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Damien Carême
Mayor of Grande-Synthe, France
Awarded eighth place in World Mayor 2016

14 February 2017: Damien Carême has been Mayor of Grande-Synthe (population 24,000) since 2001. Grande-Synthe, a community of some 25,000 people on the outskirts of Dunkirk, is like many towns in northern France utilitarian rather than picturesque. The A16, a major highway connecting The Netherlands, Belgium and France, provides easy access to Calais and, through the Channel Tunnel, to Britain. Every day hundreds of trucks pass through Grande-Synthe on their way to England and often stop at a service station in the town. Some ten years ago, the first migrants from the Middle East and Africa arrived in Grande-Synthe, hoping to find truck drivers who would smuggle them to Britain or board lorries without the knowledge of the drivers. In those days, refugees would not remain in the town for more than a day.

With the arrival of women and children in 2008, the situation changed dramatically. Instead of managing to find a passage to Britain fairly easily, refugees took possession of some land and set up a makeshift camp. In the winter of that year, when the temperature dropped to minus 15 centigrade, the local authority of Grande-Synthe felt it had to intervene. It provided heated tents and toilet facilities. Mayor Carême recalls receiving a letter from the sub-prefecture (sous-préfecture) warning him that his humanitarian action was creating a pull factor and would lead to the arrival of more and more migrants, including people smugglers. The mayor responded by saying that if the town did not provide basic facilities, the migrants would start knocking at peoples’ doors.

The situation in the camp, while not ideal, remained manageable until, in the summer of 2015, the French government decided to seal off the Port of Calais thus preventing access to the ferries and the Channel Tunnel. In July of that year, the camp housed on average 60 refugees but two months later the number had increased to 190. Other small communities between Dunkirk and Lille were faced with similar challenges. By the end of September 2015, the situation threatened to get out of control. The number of refugees had reached 550 and criminal organisations were on the brink of taking control of the camp. Mayor Carême asked the security services for help.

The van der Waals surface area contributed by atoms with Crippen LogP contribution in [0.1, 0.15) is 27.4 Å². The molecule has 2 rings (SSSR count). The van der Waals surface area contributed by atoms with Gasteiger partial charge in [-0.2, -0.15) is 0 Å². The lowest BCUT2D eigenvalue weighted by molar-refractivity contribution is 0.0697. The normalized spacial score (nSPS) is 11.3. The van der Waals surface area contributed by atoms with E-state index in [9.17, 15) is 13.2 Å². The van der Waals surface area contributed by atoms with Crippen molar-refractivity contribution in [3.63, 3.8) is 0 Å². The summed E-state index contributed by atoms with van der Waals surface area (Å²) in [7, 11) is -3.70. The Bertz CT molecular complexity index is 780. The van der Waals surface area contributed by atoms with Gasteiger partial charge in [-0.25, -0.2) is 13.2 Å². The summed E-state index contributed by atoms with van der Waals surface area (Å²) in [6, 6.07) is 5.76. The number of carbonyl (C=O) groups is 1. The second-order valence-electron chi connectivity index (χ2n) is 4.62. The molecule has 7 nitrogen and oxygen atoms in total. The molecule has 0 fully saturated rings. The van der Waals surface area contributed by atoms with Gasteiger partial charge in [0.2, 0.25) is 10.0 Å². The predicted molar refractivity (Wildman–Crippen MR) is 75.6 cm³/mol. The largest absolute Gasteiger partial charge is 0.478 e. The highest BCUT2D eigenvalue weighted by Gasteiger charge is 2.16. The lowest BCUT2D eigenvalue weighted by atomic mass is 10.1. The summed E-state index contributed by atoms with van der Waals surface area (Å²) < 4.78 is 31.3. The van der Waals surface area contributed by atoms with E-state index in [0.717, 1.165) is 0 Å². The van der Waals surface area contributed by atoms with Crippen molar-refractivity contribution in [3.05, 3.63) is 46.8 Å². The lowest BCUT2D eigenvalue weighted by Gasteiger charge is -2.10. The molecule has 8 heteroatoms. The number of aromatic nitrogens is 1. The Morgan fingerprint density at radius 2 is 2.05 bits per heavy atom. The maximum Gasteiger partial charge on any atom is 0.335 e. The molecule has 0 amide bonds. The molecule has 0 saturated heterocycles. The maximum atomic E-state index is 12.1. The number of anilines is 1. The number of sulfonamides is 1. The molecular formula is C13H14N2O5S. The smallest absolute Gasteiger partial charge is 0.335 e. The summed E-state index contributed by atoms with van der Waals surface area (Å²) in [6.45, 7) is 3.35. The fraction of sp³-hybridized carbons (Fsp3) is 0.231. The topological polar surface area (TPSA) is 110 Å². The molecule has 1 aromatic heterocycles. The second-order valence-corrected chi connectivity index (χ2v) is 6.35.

By the end of 2015, after the number of refugees had risen to almost 3,000, the situation in the camp had reached crisis point. The conditions had become inhumane and totally intolerable. A new site was needed.

The local authority of Grande-Synthe found a piece of land, which the Mayor described as not ideal as it was wedged between the highway and thee railway line, but was the “least unsuitable”. Mayor Damien Carême then contacted international NGOs, such as ‘Doctors without Borders’, ‘Dentists without Borders’ and the Red Cross. The local authority of Grande-Synthe also decided to replace tents with wooden huts, large enough to allow seven people to sleep in dry conditions. The new camp was also to have a central kitchen, common dining areas, a legal office and medical facilities. ‘Doctors without Border’ provided two million euros, the Town of Grande-Synthe and and the Dunkirk Urban Community one million euros, while the French government offered no financial help. In March 2016, the refugees in the old camp were transferred to the new facilities.

The new Grande-Synthe site was the first refugee camp in France that was built to internationally recognised standards. At the opening, Mayor Carême said that he and the citizens of Grande-Synthe had overcome the failure of the state. “We could no longer bear the sight of so many children living in such squalid conditions in the original camp”.

In July 2016, the French government announced that it would start funding the Grande-Synthe camp.

Typical tribute:
I fully support the candidacy of Damien Carême. I have had the chance to work with him, directly and see how he supported the energy, environmental and social program that our region, formerly called Nord-Pas de Calais developed in 2013. In 2012, I was in RIO + 20 with him and could appreciate the humanity, the broad mindedness and the vision of Damien. What he has done is amazing: not only his approach for refugees has been unique in our country but he had to fight the French State to get allowance for a decent camp. He's been fighting hard with transparency and full dedication, and at the end he succeeded. Damien is someone that I appreciate as a beautiful human being: this says it all. MORE

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